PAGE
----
World Champion Pitcher “Pulses” His Way Back To Big Leagues

Dallas Beeler pemf

Using PEMF To Recover Faster

Dallas Beeler is what you would call a prototype borderline Major League Baseball pitcher.

He doesn’t possess a blazing fastball like Aroldis Chapman, nor a devastating slider like Andrew Miller. He wasn’t even highly scouted coming out of high school or college but was drafted twice in the late rounds, where most MLB teams are looking for roster fillers.

What Beeler does have is the dream and the determination — plus the smarts to do what he can to overcome obstacles.

Beeler entered 2016 with hopes of earning a major-league job with the Cubs, who had high expectations after losing one step shy of the World Series the previous season.

But during spring training, Beeler’s right shoulder flared up and derailed that shot. He was placed on the 15-day disabled list on April 3 and stayed behind in Arizona to rehab the shoulder.

Test Driving With PEMF

dallas beeler using pemfIt was the previous season when Beeler first saw the PER 2000, a machine from Pulsed Energy Technologies that helps recover from injury faster. The Cubs had a machine and he saw a teammate using one for rehab and decided to take one for a test drive.

“I put my arm in,” Beeler said. “It was like a shock to your inner system.”

He remembered the PER 2000 when his injury hit, but since this was the end of spring training, the machine was taken with the Cubs back to Chicago.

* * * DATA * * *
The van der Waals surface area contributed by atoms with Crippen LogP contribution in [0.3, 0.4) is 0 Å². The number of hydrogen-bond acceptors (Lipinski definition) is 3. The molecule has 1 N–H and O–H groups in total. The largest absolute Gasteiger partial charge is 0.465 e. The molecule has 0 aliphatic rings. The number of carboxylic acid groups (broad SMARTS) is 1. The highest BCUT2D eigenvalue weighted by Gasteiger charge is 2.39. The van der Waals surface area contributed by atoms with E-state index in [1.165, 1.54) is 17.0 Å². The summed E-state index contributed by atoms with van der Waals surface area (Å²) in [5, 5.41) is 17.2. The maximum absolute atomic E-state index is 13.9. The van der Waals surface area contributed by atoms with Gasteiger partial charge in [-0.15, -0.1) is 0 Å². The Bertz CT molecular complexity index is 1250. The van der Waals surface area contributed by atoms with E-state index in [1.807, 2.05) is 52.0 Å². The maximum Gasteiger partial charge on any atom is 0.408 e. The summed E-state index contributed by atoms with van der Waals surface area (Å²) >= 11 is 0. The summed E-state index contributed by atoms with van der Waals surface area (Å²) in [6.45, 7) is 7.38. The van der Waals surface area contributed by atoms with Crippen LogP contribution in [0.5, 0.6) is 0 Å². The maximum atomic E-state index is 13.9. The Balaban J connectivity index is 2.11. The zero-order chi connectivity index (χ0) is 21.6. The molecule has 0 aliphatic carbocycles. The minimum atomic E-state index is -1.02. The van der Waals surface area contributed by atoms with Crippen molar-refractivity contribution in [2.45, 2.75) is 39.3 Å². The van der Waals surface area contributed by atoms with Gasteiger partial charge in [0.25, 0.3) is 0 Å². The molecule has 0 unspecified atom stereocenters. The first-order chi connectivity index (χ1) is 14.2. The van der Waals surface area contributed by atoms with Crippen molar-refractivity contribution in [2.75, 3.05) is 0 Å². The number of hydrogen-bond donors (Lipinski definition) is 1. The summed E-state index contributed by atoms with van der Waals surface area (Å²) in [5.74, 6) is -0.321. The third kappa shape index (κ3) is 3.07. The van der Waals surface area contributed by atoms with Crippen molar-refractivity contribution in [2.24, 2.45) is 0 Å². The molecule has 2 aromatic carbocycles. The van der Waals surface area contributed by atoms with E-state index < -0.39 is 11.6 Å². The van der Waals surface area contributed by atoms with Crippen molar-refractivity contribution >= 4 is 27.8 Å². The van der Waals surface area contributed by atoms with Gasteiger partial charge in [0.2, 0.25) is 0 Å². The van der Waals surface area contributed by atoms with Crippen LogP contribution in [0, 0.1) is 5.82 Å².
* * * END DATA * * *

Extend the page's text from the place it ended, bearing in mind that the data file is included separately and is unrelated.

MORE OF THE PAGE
Beeler got in contact with Pulsed Energy Technologies, and eventually took the plunge and bought a machine for himself.

“I put my arm in,” Beeler said. “It was like a shock to your inner system.”

“When we started doing it first on my shoulder, within three days of treatment, I was like, ‘Man, it’s loosening up a lot, I’m feeling good.’”

“I try and stay on top of my medical treatments and everything like that, what’s out there,” Beeler said.

“I got online, I did my research, I tried to understand the whole magnetic-wise of how it actually goes into the muscle and activates.”

And why did he feel strongly about the PER 2000?

“It’s one of those things, that if you believe in it and feel that it’s working — I like to do my research and understand the science behind it, I’m always asking questions to our trainers,” Beeler said. “When we started doing it first on my shoulder, within three days of treatment, I was like, ‘Man, it’s loosening up a lot, I’m feeling good.’”

Which got him back to a throwing program sooner and back on the mound quicker. Since Beeler was on the major-league disabled list, the Cubs eventually sent Beeler to Triple-A for a rehab assignment two months to the day he was put on the disabled list.

Other Players Joining The Party

At Triple-A, Beeler brought the machine with him and other players became interested in the pulsed electromagnetic field technology.

“There was no real downside to the number of times you do it (in a day),” said Beeler, who was often treating himself up to four times a day to help recover quickly from routine throwing. “So I was like, ‘All right, I’m going to do it as many times a day as possible.’ And before I knew it, I had five, six, seven other guys on the team coming in and doing it on other parts of their body.”

Many reacted like they had just found the Fountain of Youth.

chicago cubs players using pulsed energy technologies“You put it on baseball player’s shoulder and see those eyes light up,” said Beeler, noting that players would also use it on their knees, backs, necks and legs for any variety of aches, pains or injuries.